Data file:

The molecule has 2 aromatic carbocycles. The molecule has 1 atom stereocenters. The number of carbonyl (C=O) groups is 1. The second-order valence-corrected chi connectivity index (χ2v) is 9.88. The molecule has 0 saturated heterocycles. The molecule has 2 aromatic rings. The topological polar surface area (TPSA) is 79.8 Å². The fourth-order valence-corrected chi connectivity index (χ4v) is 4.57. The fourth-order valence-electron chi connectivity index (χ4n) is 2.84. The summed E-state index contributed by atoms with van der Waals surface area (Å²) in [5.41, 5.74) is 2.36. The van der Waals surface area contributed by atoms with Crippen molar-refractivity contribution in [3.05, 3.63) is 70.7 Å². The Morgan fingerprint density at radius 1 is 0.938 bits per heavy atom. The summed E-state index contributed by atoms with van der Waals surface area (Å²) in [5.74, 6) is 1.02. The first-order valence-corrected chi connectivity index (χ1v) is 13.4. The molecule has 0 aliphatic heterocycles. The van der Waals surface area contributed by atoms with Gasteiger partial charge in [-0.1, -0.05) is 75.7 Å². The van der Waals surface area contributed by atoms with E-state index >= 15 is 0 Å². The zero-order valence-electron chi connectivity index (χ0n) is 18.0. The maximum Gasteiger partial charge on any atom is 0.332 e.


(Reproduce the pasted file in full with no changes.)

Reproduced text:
The molecule has 2 aromatic carbocycles. The molecule has 1 atom stereocenters. The number of carbonyl (C=O) groups is 1. The second-order valence-corrected chi connectivity index (χ2v) is 9.88. The molecule has 0 saturated heterocycles. The molecule has 2 aromatic rings. The topological polar surface area (TPSA) is 79.8 Å². The fourth-order valence-corrected chi connectivity index (χ4v) is 4.57. The fourth-order valence-electron chi connectivity index (χ4n) is 2.84. The summed E-state index contributed by atoms with van der Waals surface area (Å²) in [5.41, 5.74) is 2.36. The van der Waals surface area contributed by atoms with Crippen molar-refractivity contribution in [3.05, 3.63) is 70.7 Å². The Morgan fingerprint density at radius 1 is 0.938 bits per heavy atom. The summed E-state index contributed by atoms with van der Waals surface area (Å²) in [5.74, 6) is 1.02. The first-order valence-corrected chi connectivity index (χ1v) is 13.4. The molecule has 0 aliphatic heterocycles. The van der Waals surface area contributed by atoms with Gasteiger partial charge in [-0.1, -0.05) is 75.7 Å². The van der Waals surface area contributed by atoms with E-state index >= 15 is 0 Å². The zero-order valence-electron chi connectivity index (χ0n) is 18.0. The maximum Gasteiger partial charge on any atom is 0.332 e.